Know Tire Costs

Analyzing tire operating costs through software tools.


How much does a tire cost? I don't mean just the purchase price of an original tire or retread. Factor in the cost of inside and outside labor, downtime due to tire failures, and the cost of carrying excessive inventory. Think about warranty administration, scrap-tire disposal, and even the cost to move a replacement tire from a main service garage to an outlying terminal.

It adds up. That's why tires are the number three operating cost at most commercial truck fleets, behind labor and fuel.

The good news is that there's an array of software tools you can use to take charge of your tire operating costs, improve your maintenance practices, and maintain the value of your casings. They range from simple do-it-yourself spreadsheets to sophisticated databases that integrate with other fleet-management software for accounting, inventory, and dispatch. Operating across a network, these big, beefy programs can streamline the flow of information among people who service and support the fleet.

Many original tire suppliers and retreaders develop their own software. The advantage is they're purpose-built for managing tires, so you get precise, intuitive control. Most require no added investments in computing hardware. Plus, there are dealers or an account manager nearby to personally help you get your stream of data flowing.

You can analyze every tire position, calculating total cost per mile using the current tread and predicted miles to removal. You can measure the impact of variables such as engine power, axle configuration, and loads on tire life. You can compare one tire combination with a different one to understand which makes the most sense for the application.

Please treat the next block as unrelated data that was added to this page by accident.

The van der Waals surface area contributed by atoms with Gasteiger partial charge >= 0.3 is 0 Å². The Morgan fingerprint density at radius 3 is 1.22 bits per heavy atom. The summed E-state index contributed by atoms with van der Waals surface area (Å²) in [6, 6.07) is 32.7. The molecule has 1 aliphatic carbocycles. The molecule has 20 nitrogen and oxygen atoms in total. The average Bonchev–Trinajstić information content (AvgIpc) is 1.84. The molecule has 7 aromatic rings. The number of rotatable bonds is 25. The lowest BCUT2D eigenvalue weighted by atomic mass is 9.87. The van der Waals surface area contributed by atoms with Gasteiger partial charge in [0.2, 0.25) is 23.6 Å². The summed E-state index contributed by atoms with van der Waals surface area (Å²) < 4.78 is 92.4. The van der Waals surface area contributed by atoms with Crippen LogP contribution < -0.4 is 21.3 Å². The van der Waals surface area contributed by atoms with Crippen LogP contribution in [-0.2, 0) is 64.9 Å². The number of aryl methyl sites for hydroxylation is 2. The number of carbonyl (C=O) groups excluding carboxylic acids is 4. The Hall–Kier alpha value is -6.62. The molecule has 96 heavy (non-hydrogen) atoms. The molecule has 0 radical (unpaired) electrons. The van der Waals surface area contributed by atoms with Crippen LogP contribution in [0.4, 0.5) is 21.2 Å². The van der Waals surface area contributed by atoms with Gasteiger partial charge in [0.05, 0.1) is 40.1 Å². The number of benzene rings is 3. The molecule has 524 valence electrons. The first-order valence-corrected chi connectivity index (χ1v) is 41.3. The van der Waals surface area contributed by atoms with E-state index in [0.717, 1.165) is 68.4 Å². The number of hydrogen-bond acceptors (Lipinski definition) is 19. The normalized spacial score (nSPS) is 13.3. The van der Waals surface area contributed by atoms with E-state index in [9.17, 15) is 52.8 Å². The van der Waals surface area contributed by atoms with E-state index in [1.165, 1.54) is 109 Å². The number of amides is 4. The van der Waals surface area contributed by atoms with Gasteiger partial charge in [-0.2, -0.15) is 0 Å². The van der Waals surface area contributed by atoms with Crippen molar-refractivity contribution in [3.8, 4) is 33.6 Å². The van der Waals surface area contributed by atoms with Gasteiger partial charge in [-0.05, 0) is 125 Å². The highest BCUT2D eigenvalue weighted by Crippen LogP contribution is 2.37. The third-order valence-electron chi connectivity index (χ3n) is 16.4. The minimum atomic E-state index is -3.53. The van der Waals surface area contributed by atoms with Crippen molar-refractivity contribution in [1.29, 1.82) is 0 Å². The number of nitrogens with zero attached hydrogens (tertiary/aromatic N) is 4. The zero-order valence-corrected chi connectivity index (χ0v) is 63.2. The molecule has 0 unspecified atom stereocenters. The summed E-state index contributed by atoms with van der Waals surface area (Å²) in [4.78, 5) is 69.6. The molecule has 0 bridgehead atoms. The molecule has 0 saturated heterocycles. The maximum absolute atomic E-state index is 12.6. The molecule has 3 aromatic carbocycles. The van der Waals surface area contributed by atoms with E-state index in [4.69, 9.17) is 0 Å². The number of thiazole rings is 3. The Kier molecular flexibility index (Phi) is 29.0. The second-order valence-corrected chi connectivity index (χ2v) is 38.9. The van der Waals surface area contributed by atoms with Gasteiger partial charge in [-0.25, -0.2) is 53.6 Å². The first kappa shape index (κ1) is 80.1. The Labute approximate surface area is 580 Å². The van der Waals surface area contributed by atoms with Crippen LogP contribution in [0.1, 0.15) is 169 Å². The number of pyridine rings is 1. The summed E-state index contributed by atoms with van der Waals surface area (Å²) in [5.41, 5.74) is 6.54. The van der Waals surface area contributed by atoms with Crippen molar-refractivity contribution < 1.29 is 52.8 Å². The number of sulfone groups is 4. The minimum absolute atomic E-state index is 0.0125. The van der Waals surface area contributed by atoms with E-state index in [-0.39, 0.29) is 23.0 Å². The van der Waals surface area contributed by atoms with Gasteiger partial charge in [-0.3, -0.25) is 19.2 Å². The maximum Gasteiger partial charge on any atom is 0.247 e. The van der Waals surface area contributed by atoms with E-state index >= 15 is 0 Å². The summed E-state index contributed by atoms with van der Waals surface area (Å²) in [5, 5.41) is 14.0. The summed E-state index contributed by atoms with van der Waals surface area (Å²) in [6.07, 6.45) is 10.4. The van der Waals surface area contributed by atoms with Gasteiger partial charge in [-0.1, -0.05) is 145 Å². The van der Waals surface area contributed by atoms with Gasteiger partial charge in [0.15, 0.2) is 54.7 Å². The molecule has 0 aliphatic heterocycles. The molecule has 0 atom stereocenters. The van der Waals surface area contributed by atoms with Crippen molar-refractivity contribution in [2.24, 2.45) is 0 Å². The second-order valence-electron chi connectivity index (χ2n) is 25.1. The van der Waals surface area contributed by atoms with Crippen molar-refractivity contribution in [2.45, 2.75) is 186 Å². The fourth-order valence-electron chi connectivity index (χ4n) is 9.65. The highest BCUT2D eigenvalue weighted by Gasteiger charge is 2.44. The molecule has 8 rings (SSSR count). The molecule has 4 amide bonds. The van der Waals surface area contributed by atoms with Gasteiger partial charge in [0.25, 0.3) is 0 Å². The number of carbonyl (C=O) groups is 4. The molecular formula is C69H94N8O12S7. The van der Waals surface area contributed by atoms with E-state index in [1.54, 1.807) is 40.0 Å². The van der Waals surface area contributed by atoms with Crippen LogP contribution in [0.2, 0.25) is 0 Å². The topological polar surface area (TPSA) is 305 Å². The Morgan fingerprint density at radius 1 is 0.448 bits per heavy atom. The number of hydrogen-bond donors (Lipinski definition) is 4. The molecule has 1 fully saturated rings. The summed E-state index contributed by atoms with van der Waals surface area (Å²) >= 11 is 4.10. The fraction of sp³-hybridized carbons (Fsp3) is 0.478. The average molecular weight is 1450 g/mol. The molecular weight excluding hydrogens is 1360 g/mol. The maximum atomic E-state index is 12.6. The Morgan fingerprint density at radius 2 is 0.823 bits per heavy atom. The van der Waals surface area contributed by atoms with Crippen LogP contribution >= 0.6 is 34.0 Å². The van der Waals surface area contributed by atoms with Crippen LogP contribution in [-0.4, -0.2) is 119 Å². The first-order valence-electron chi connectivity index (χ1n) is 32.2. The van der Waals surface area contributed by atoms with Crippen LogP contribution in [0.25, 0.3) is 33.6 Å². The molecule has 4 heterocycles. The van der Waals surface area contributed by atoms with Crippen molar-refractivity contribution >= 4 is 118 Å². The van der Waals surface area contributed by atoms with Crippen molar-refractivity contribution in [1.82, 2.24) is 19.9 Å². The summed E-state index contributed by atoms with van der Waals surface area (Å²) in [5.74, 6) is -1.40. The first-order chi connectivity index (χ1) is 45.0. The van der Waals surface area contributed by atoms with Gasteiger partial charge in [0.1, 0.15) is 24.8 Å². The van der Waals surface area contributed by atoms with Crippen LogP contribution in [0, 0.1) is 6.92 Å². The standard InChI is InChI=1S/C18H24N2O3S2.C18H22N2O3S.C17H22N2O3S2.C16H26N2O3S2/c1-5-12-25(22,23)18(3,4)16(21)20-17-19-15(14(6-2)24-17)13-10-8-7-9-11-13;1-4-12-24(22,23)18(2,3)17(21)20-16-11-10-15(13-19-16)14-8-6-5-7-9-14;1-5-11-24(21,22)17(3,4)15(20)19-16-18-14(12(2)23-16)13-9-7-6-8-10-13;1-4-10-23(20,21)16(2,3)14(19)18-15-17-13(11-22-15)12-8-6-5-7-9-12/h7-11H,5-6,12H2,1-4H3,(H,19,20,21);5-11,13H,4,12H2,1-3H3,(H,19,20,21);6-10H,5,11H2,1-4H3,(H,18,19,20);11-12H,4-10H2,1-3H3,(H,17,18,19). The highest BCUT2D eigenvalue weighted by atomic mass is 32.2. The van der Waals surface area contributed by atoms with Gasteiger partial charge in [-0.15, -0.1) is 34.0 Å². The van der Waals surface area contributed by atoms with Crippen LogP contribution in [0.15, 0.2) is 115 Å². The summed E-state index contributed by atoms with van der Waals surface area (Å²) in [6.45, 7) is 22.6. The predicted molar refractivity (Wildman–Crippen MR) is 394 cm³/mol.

As you evaluate your options, here are four tactics to keep your tire-management program on track.

  1. Focus on casing value.

You can attribute 70 to 80 percent of the cost of an original tire to its casing. The real ROI of any tire-management program, then, comes from getting maximum mileage from the casing and top dollar when it's time to retread. For example, regulations require at least 4/32 in. of tread on the steer tires and at least 2/32 in. of tread elsewhere on the vehicle. But pulling tires at 4/32 or 5/32 may improve retreadability and more than compensate for any loss in tread rubber and mileage.

As you build historical data about each casing, don't lose it during the retread process. Our GTRACS NG® program, for instance, tracks casings using barcodes attached to their sides. When they're sent to a Goodyear authorized retreader, the casings are scanned and your account is updated with the latest service records. This helps ensure the proper retread services are performed and provides a traceable record of all tire service.

  1. Analyze each position separately.

Wheel position affects tire wear, so it's imperative to analyze each position separately. You want to predict how many new tires and retreads you will need per year at a specific wheel position, and when to rotate tires to optimize tread life. For example, a steer tire may see duty on both sides of the vehicle, on a drive axle, on a trailer, and on a converter dolly in order to wring out the last remaining 32nds of an inch of tread depth. On the other hand, you wouldn't rotate tires spec'd for a specific job—say, open-shoulder, deep-lug drive tires—unless irregular wear is apparent or the wear rate on the tires is noticeably different from axle to axle.

  1. Convey results.

Your tire-management software should deliver results in different ways that make allow you to make sense of the data. For example, Goodyear's tire-management program, TVTRACK, uses graphs to provide a visual picture of your data. It's especially important when you convey information to other managers, supervisors, technicians, and drivers.

  1. Ask for help.
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